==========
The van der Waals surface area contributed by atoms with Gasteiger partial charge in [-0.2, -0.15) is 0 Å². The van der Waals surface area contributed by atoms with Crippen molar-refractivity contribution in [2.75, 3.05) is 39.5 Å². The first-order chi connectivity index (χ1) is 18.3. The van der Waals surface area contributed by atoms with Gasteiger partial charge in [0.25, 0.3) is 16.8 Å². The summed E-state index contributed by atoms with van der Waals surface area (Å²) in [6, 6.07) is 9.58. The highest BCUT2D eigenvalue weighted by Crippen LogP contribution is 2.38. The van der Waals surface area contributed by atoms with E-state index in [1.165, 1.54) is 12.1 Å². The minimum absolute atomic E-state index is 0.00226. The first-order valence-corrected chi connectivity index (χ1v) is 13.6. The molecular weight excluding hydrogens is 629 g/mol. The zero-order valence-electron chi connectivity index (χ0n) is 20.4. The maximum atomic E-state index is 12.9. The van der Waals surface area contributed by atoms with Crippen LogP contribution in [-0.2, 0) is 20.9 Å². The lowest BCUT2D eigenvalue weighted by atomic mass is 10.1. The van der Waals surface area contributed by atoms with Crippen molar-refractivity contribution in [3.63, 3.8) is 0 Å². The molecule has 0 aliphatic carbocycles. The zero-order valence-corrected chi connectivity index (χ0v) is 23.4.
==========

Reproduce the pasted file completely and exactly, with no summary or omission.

The van der Waals surface area contributed by atoms with Gasteiger partial charge in [-0.2, -0.15) is 0 Å². The van der Waals surface area contributed by atoms with Crippen molar-refractivity contribution in [2.75, 3.05) is 39.5 Å². The first-order chi connectivity index (χ1) is 18.3. The van der Waals surface area contributed by atoms with Gasteiger partial charge in [0.25, 0.3) is 16.8 Å². The summed E-state index contributed by atoms with van der Waals surface area (Å²) in [6, 6.07) is 9.58. The highest BCUT2D eigenvalue weighted by Crippen LogP contribution is 2.38. The van der Waals surface area contributed by atoms with E-state index in [1.165, 1.54) is 12.1 Å². The minimum absolute atomic E-state index is 0.00226. The first-order valence-corrected chi connectivity index (χ1v) is 13.6. The molecular weight excluding hydrogens is 629 g/mol. The zero-order valence-electron chi connectivity index (χ0n) is 20.4. The maximum atomic E-state index is 12.9. The van der Waals surface area contributed by atoms with Crippen LogP contribution in [-0.2, 0) is 20.9 Å². The lowest BCUT2D eigenvalue weighted by atomic mass is 10.1. The van der Waals surface area contributed by atoms with Crippen molar-refractivity contribution in [3.63, 3.8) is 0 Å². The molecule has 0 aliphatic carbocycles. The zero-order valence-corrected chi connectivity index (χ0v) is 23.4.